Online Emergency Department Check-in Mishap

Earlier this evening, my partner’s car was hit by a guy running a red light. He sustained a concussion and wanted to go to the hospital. Here is dashcam video of the accident.

After calling insurance to find out which hospital he could visit (turns out, not the closest one!), I looked it up online to verify the address. On that page, I saw that the emergency department offered online check-in so that you can wait at home.

screen shot of the Seton ER hospital home page with a form to locate a hospital
Screenshot: Seton ER home page

Being in a hurry since this was an emergency, I was scanning the page quickly. Only two things caught my eye:

  1. The headline that reads “Mini Emergency?” at which point,
  2. I scrolled down, saw the location I wanted, and clicked “Go”

What I did not notice was the most important information on the page—the statement about what conditions not to use online check-in for:

If you are experiencing a life-threatening emergency, go directly to the ER or dial 9‑1‑1. Signs or symptoms of an acute emergency may include…head injury or other major trauma…

Design Recommendations

  1. Move the when-not-to-use-this information to be in context with the page’s main heading
  2. Make the small, gray font with poor contrast easier to read
  3. Transform the long, boring block with a bullet list
  4. Reduce the branding that takes up valuable real estate and obfuscates important information
  5. Under the covers, fix the order of headings
screenshot of design changes to the Seton ER homepage with important information highlighted
Screenshot: Updated Seton ER homepage

In the bathroom, I saw this great example of people making their own user experiences better. The lock was installed backwards.

Photo of a bathroom door lock where the lock is reversed so someone drew locked and unlocked icons on the door
Lock on the ER bathroom door

Blood Bank Questionnaire UI – Part 2

In Part 1, I explored issues and possible improvements to the blood bank’s questionnaire interface for each question. In this part, I’ll look at the end screen of the process.

screen shot of the questionnaire's end screen that asks the user to review the answers to all questions
Questionnaire end screen UI

The glaring issue with this screen is that it requires the user to remember each question based on a short, obviously programmer-named description like “BLD TRANSFUSION”. I question the need to review a dump of all the questions and answers. The progressive nature of the questionnaire and the ability to jump back and forth between questions provides the user adequate opportunity to review and change answers.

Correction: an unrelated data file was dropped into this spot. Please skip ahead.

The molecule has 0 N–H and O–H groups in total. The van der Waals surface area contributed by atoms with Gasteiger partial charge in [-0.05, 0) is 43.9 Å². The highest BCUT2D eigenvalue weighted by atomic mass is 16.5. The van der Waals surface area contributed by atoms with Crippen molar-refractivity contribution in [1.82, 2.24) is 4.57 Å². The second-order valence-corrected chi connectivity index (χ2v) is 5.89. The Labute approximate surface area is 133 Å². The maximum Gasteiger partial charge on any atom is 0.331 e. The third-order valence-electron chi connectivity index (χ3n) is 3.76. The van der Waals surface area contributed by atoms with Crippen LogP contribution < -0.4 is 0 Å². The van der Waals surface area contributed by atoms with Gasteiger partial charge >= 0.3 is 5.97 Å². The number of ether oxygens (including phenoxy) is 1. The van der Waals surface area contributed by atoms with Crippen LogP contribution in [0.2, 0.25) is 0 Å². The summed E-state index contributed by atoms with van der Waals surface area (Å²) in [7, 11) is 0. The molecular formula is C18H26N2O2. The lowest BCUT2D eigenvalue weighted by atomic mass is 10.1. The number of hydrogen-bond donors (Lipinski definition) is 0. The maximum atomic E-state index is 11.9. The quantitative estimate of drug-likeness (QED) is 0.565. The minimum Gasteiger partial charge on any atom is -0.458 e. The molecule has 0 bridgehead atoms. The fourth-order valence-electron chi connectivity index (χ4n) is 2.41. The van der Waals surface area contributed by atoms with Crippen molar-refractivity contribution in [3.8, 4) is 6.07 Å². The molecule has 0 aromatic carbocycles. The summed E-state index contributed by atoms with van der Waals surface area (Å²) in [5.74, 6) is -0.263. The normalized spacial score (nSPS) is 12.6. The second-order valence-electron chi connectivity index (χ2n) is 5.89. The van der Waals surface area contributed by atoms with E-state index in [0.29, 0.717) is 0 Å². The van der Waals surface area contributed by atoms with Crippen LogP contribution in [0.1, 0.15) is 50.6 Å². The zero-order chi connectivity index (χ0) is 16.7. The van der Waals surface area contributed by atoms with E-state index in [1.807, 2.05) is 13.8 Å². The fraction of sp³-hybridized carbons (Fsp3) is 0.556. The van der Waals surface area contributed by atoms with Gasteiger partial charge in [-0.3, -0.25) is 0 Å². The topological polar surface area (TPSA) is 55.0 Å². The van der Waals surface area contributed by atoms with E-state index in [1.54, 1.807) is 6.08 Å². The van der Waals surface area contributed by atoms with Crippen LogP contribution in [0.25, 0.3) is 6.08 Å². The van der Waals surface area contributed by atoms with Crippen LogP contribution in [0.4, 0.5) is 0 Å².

Design Possibilities

  1. Determine how necessary this end screen really is. How often do people use it? How often do users go back and change answers at the end? If it’s very low, get rid of it.
  2. Rather than show all questions, maybe show only those questions users skipped and give them another chance to answer.

    end screen mock up that asks users if they would like to answer any questions skipped during the questionnaire
  3. Change the format of the questionnaire to show multiple questions at a time, and progress through only a few screens where questions are grouped together by type. For example, travel, sexual activity, and disease exposure.

    questionnaire screen with 4 questions in a Current Health section

Blood Bank Questionnaire UI – Part 1

I’m a regular blood donor so I must have used this self-administered questionnaire UI dozens of times over the years. It’s old, clunky, and suffers from providing the bear minimum in functionality with little thought to usability.

Screen shot of the self questionnaire interface
Screen shot of the self questionnaire interface

Top issues

  1. Using check boxes for the answer responses when only one choice is allowed (yes, no, or skip). My best guess about why they used check boxes instead of radio buttons is to allow a user to remove any response to the question.
  2. Placing the “Continue” button at the bottom of the page, far away from the answer check boxes. This results in having to move the mouse up and down, over and over, for every question.
  3. No indication of how many questions there are or which question you’re on.
  4. No integration of the educational materials within the interface. If you want to know which European countries are on the travel list, you have to consult a paper print out.
  5. It’s ugly and does not provide a very friendly experience.

Design Recommendations

Here’s a mock up I did that attempts to address the top issues.

Screen shot of a new mock up of the questionnaire UI
My mock up of the questionnaire UI
  1. Use radio buttons for the answer responses (yes and no) and move the “skip” option to a link that does not give the “skip” option the same visual weight as “yes” or “no.”
  2. Change the “Continue” button to “Next” and place it next to the radio buttons to minimize the effort of answering the question and moving on to the next one.
  3. Add a status bar for a quick visual of how far along you are in the questions, and indicate which question you’re on, e.g. 15 of 28.
  4. Add links to the educational materials within the interface.
  5. Update the look and feel. Use the blood bank’s logo and color palette instead of the software maker’s.

And here is what the interface looks like once the user selects an answer.

Screen shot of the updated UI with the "no" radio button checked
UI updated with a checked response

The user no longer has the option to clear a response. Maybe clicking “skip question” would clear the radio button? But since a user must answer all questions eventually, either in the software or verbally to a tech, I don’t see the ability to clear a response in the UI as very important.